Dr. Seuss Remakes: Why Were They Bad?
Cinema likes making movies based on already published material. Having already been made, all Hollywood had to do was take the material of a story and add or subtract parts to make the story their own. One example would have to be the 2000 live-action movie Dr. Seuss' Hot the Grinch Stole Christmas, which was based on the 1957 book written by Dr. Seuss How the Grinch Stole Christmas. And while the idea of having famous celebrities look like a certain character or voicing a character from one's childhood may sound neat, some people may have dislikes about these remakes. Some arguments used were:
- The added content was seen as pointless. All Hollywood would do during these added scenes was insert filler that had to point to the overall story or diverged from the main point the story was meant to convey.
- Made characters that were originally sympathetic unlikable. Mostly to make a big conflict that was not included in the original story.
- Extending a story. Dr. Seuss made his stories simple and to-the-point. Hollywood's attempts to make a short story into a full movie has been seen as a stupid idea. Especially if one were under the impression that said movie was made just for the sake of money.
These remakes were not aesthetically bad, but for fans of the original Dr. Seuss stories, it is somewhat understandable as to why these movies may be seen as bad.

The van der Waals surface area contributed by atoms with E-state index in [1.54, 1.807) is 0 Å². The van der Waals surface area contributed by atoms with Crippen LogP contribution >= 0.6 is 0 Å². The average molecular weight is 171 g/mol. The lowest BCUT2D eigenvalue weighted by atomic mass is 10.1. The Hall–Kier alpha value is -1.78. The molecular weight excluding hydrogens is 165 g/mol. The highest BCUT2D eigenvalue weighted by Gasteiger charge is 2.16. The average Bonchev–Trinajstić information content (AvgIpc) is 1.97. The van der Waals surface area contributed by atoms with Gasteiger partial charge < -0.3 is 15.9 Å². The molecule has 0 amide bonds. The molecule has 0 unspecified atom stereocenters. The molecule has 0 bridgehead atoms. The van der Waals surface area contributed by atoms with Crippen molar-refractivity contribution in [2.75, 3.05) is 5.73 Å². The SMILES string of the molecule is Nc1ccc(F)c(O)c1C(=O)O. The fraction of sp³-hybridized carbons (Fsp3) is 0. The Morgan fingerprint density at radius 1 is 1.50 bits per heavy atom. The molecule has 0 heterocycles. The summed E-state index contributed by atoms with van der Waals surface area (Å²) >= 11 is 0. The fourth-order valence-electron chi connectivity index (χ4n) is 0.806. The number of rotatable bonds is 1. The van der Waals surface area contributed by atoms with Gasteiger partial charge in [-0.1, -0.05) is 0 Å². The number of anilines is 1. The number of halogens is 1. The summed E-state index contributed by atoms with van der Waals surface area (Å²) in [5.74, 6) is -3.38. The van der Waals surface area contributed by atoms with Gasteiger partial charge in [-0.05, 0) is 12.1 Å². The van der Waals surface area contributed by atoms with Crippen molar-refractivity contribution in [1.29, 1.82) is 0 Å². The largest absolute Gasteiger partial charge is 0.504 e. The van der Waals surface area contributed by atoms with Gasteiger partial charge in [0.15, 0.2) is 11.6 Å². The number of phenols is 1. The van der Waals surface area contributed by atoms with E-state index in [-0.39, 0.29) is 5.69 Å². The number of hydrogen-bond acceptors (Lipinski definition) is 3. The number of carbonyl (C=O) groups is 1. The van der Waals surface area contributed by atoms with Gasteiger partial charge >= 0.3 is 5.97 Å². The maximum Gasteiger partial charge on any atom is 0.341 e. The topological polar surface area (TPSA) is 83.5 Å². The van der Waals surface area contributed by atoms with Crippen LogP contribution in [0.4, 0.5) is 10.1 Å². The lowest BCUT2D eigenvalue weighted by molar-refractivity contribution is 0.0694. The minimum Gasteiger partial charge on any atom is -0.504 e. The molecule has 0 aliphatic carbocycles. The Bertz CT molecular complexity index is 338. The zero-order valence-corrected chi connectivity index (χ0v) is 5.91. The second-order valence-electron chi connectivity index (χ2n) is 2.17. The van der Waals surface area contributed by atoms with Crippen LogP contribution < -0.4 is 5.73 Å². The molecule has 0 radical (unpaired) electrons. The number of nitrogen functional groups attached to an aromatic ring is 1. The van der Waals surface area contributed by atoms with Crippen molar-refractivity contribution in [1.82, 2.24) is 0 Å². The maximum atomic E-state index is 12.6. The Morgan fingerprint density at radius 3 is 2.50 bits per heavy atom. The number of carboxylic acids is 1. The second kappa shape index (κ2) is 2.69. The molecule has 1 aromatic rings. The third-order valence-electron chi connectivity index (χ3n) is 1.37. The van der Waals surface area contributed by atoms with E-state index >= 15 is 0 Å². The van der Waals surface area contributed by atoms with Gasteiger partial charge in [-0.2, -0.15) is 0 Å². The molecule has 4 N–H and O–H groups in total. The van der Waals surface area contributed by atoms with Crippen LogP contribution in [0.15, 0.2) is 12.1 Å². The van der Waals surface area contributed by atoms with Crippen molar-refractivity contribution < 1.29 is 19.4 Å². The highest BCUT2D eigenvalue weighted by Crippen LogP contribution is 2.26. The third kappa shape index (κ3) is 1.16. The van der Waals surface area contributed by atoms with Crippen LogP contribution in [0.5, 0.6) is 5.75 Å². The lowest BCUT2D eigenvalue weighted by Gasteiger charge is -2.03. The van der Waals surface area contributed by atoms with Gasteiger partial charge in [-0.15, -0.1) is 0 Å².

Dr. Seuss' How the Grinch Stole Christmas
In 1957 Dr. Seuss published How the Grinch Stole Christmas. The story was fairly simple:
- In the land of Whoville the citizens were preparing for Christmas. All except for the Grinch, who hated the Whoville citizens' yearly celebration of Christmas.
- At the point of the story the Grinch planned to ruin Christmas for the citizens of Whoville by stealing all of the Christmas decorations and presents.
- Upon discovering that the citizens of Whoville would still celebrate Christmas despite losing everything they had, the Grinch has a change of heart.
- The story ends with the Grinch celebrating Christmas with the Whoville citizens.
When Hollywood decided to make the 2000 live-action remake, some changes had to be made. Other than getting actor Jim Carrey to play the Grinch, the story was expanded from a short story into a nearly hour long movie. Some people did not like these changes. Mostly because:
- The scenery did not convey convey the sense of merriment that most movies set on Christmas time would show. In fact, Whoville looked downright dirty.